"The Night They Drove Old Dixie Down" / The Band
I'm getting psyched -- tomorrow night I'm going to the taping of a segment of Elvis Costello's interview show Spectacle. The guest line-up is pretty amazing (more on that tomorrow), but just for starters, I'm eager to see Levon Helm.
I'll admit, I was only a casual fan of The Band. I ignored them for years -- the Dylan connection, the country-tinged American sound, the fact that my older brother loved them -- all worked against them for me. But while I was living in England, I became obsessed with the movie Mean Streets, so naturally I went to see The Last Waltz when it came out in 1978 (I'd just moved back to the States and was living in Washington DC). I was captivated by The Band, especially Rick Danko, who bore an uncanny resemblance to Robert DeNiro in Mean Streets. Seeing Levon Helm's poignant performance in Coal Miner's Daughter a year or so later sealed the deal for me. My DC roommate had a couple of The Band's LPs, and I borrowed them so often, she eventually gave them to me.
This video link from The Last Waltz brings it back all over again. Unfortunately, I'd fallen for a band that had already broken up -- story of my life -- and my attraction never grew into full-fledged fangirl-dom. These days, I rarely think of listening on purpose to a Band track. But like a lot of familiar songs that you half-listen to, floating around you in the background soundtrack, every once in awhile I find myself paying attention to one of their songs, and I remember all over again what a great band this was.
My favorite Band songs tend to be the ones where Levon Helms sings lead; I just love his honey-edged crooning wail. True, the Americana quality of this song is a little trumped-up -- it's a fake Civil War ballad, and practically a history term paper, studded with general's names and battle places. Still, there's something momentous about that first line as Levon announces, "Virgil Caine is my name" -- even if the name was probably chosen just for the closing pun, "You can't raise a Caine back up when he's in defeat."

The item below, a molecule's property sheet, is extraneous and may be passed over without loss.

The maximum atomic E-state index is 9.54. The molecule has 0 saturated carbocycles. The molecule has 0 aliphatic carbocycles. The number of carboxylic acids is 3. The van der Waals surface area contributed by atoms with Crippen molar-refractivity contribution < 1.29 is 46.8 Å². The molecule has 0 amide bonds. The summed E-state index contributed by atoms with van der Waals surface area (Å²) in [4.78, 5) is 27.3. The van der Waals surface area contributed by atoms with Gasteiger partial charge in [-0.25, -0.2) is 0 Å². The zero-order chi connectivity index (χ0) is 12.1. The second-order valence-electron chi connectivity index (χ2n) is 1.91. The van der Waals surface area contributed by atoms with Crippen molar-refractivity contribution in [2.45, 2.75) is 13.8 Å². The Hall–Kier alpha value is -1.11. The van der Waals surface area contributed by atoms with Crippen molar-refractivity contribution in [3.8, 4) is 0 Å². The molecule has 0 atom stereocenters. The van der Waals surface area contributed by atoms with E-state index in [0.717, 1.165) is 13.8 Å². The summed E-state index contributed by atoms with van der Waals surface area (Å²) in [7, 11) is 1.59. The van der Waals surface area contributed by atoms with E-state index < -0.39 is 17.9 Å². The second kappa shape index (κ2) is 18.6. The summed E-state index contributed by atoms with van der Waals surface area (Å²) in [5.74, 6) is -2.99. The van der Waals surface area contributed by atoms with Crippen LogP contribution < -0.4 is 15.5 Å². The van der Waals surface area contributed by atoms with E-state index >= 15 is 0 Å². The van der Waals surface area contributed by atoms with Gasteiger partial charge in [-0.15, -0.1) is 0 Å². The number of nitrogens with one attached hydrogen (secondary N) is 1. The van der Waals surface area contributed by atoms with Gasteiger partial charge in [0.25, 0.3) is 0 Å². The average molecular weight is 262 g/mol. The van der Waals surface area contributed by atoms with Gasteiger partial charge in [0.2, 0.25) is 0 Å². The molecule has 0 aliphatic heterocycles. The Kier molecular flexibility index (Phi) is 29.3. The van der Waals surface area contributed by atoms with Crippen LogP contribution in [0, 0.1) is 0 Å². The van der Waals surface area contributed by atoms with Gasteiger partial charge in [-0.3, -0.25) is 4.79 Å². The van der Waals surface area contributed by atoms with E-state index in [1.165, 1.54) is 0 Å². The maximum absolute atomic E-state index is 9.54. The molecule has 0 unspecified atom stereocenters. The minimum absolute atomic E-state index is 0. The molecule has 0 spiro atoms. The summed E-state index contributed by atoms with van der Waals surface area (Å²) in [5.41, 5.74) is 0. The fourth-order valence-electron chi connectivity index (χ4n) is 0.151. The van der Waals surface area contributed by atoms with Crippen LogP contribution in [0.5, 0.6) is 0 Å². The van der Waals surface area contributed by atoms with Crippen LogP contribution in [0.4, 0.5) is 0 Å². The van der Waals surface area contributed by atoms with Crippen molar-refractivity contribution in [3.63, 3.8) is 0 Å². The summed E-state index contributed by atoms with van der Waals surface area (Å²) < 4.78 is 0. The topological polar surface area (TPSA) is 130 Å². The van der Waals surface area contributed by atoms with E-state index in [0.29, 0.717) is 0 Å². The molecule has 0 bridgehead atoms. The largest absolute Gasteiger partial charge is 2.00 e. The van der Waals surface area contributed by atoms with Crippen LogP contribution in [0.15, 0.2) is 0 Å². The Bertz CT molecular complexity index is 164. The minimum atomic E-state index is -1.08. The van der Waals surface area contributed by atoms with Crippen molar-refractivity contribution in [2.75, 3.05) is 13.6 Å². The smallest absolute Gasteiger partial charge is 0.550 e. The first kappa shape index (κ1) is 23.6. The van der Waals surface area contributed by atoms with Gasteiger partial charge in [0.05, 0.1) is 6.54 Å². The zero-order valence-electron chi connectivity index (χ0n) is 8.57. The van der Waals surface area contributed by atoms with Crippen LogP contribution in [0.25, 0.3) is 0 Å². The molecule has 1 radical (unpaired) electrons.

For years I assumed that the event this song celebrates -- the "night" of the title -- was some pivotal battle, a turning point of the war, "the night the South was lost." But recently it hit me that it's really set just after the war, when Virgil, our Confederate veteran, is watching the funeral cortege of Robert E. Lee, the embodiment of Old Dixie. Somehow that makes it more wistful and less woeful; it's an outsider's song, sung by a rebel who's been forced underground (the South will rise again!).
It should be a downer, yet you can't beat that singalong chorus, erupting into full harmonies: "The night they drove Old Dixie down, and the bells were ringing, / The night they drove Old Dixie down, and the people were singin'. / They went, La, La, La, La, La, La, La, La, La, La, La, La, La, La..." The old-timey piano flourishes, Levon's military-style snare-drum rolls, make it feel authentic, like one of those old Matthew Brady phtographs. Its loping rhythms lurch along like a ragtag soldier limping home. The funny thing is, Levon was the only true son of the south in this band; the rest are all Canadians. But they sure fooled me with this song.